Published on: January 29, 2024 at 08:16 pm.
Last updated on: February 3, 2024 at 01:01 h.
A new law banning parking on pedestrian bridges on the Las Vegas Strip has shined a spotlight on people who were already doing business there illegally. In fact, the role played by a group of unlicensed bottled water sellers in enacting this law may not have been insignificant, as Casino.org‘s Vital Vegas Blogger Scott Rubin recently argued.
These vendors sell water for $1 to $5 a bottle during the summer months to visitors who haven’t planned properly because they’re on vacation.
But are these sellers doing something worse? According to a persistent rumor spread by tourist sites, they routinely collect empty bottles from rubbish bins and refill them with tap water.
Interpretation of the myth
The first version of this warning that we can find came from a legitimate source. In 2010, the late Las Vegas Police Sgt. Mike Ford said KLAS-TV/Las Vegas That unhoused people would “take water bottles out of the trash, fill them with water from an unknown source — it could be a tap, it could be anywhere — then put them in a cooler and sell them for $2.”
“Tourists have no idea where the bottles come from, and when they open them, someone has drunk from them before.”
But doesn’t everyone notice that those clicks did not accompany opening the bottle caps?
2008 movie the homeless milionaire This part has been covered.
In it, Salem’s character can be seen attaching a cap to a water bottle that he took from the trash and filled it with tap water.
A Tripadvisor user from Roanoke, Virginia apparently hadn’t seen the movie, but heard the same story from a more reliable source.
“I’ve actually heard it from two people, the first being an Elvis impersonator on the Show Bus of the Stars tour,” the user posted in 2012.
“Elvis said they take empty bottles out of trash cans and fill them with tap water, taping the tops so hard you think you’re getting a new bottle.”
Doesn’t hold water
Sorry, Elvis, but the closest Walmart to the Strip is currently selling a 35-pack of 16.9-ounce bottles of Pure Life water for $7, including tax.
That’s an outlay of 20 cents per bottle.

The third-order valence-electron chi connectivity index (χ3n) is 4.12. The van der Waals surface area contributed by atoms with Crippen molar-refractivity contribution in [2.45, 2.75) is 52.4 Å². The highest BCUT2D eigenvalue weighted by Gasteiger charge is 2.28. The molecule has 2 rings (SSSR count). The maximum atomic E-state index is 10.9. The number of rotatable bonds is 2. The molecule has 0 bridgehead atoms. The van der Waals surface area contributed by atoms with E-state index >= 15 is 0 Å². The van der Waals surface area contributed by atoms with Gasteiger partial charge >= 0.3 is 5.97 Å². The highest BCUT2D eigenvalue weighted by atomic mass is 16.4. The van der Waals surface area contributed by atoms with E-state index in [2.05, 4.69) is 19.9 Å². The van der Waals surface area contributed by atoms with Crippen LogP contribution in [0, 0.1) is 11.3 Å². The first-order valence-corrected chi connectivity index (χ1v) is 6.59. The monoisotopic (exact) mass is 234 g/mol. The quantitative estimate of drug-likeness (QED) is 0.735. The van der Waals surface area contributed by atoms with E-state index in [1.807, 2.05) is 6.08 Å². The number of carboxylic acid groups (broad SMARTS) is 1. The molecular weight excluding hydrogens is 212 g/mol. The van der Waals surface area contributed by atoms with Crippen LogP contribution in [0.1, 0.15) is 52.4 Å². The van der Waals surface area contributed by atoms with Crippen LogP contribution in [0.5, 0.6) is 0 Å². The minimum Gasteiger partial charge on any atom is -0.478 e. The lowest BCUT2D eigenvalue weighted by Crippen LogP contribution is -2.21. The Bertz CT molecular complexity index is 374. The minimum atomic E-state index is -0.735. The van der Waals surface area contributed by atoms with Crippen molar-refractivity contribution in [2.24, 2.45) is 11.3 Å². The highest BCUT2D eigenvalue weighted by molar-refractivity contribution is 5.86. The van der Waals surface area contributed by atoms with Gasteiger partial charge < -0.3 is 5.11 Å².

What’s more likely — that someone spent hours recycling to collect completely empty, not crushed water bottles from just one brand, along with color-matching caps, and then refilled each bottle, or that they’re okay with sacrificing a 20-cent profit. per bottle to earn between $28 and $168 for every $7 they spend at Walmart?
While there is no guarantee that people who choose to break the law to earn income are sincere, we have never heard of a single seller caught doing so. never. This may be because doing so would be an unreasonable waste of their time.
Oh and Super glue? Not only would it not be able to reproduce those opening clicks, but it would also leave a telltale scent behind.
Water over the bridge
While what water vendors in Las Vegas are doing is illegal, they are not begging you for money. They don’t pester you for a bigger tip after posing with you in a superhero or showgirl costume for a selfie. And they don’t trick you with a confidence game like the three-card game.
They provide a service that has probably already saved many lives. As a 2002 study published in… American journal of epidemiology, Dehydration increases the risk of heart attacks at any given moment by 46% in men and 59% in women.
Illegal vendors would not sell illegally if Clark County, the Strip’s governing body, provided more opportunities along the Strip for dehydrated tourists to hydrate themselves in legal, affordable and healthy ways.
And sorry, we don’t consider $7 gift shop water at resorts affordable or water fountains that people put parts of in their mouths to be healthy.
So, next time you’re thirsty while walking the block in 115-degree heat — especially after a couple of drinks from a stronger, drier variety — it’s totally okay to buy a cold bottle from an unlicensed stranger. At least it’s much less dangerous than walking a mile and a half in your case.
That is if you can find a water peddler who hasn’t been taken to prison by the time you get here.
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